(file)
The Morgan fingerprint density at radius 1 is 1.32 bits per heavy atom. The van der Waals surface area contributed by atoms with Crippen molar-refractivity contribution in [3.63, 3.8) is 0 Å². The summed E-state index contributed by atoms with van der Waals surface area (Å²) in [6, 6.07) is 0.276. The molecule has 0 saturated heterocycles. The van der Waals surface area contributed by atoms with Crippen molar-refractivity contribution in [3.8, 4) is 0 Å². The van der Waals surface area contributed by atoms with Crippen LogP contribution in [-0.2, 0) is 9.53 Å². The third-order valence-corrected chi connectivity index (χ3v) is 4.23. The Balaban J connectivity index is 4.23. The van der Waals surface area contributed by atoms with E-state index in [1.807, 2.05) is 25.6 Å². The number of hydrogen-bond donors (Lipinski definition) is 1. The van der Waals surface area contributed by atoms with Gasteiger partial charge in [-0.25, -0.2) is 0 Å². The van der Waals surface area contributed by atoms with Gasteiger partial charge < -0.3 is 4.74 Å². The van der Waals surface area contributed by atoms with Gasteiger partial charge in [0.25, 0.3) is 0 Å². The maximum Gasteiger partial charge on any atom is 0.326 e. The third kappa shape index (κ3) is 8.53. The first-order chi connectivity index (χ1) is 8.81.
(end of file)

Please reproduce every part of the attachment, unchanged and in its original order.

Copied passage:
The Morgan fingerprint density at radius 1 is 1.32 bits per heavy atom. The van der Waals surface area contributed by atoms with Crippen molar-refractivity contribution in [3.63, 3.8) is 0 Å². The summed E-state index contributed by atoms with van der Waals surface area (Å²) in [6, 6.07) is 0.276. The molecule has 0 saturated heterocycles. The van der Waals surface area contributed by atoms with Crippen molar-refractivity contribution in [3.8, 4) is 0 Å². The van der Waals surface area contributed by atoms with Crippen LogP contribution in [-0.2, 0) is 9.53 Å². The third-order valence-corrected chi connectivity index (χ3v) is 4.23. The Balaban J connectivity index is 4.23. The van der Waals surface area contributed by atoms with E-state index in [1.807, 2.05) is 25.6 Å². The number of hydrogen-bond donors (Lipinski definition) is 1. The van der Waals surface area contributed by atoms with Gasteiger partial charge in [-0.25, -0.2) is 0 Å². The van der Waals surface area contributed by atoms with Gasteiger partial charge < -0.3 is 4.74 Å². The van der Waals surface area contributed by atoms with Gasteiger partial charge in [0.25, 0.3) is 0 Å². The maximum Gasteiger partial charge on any atom is 0.326 e. The third kappa shape index (κ3) is 8.53. The first-order chi connectivity index (χ1) is 8.81.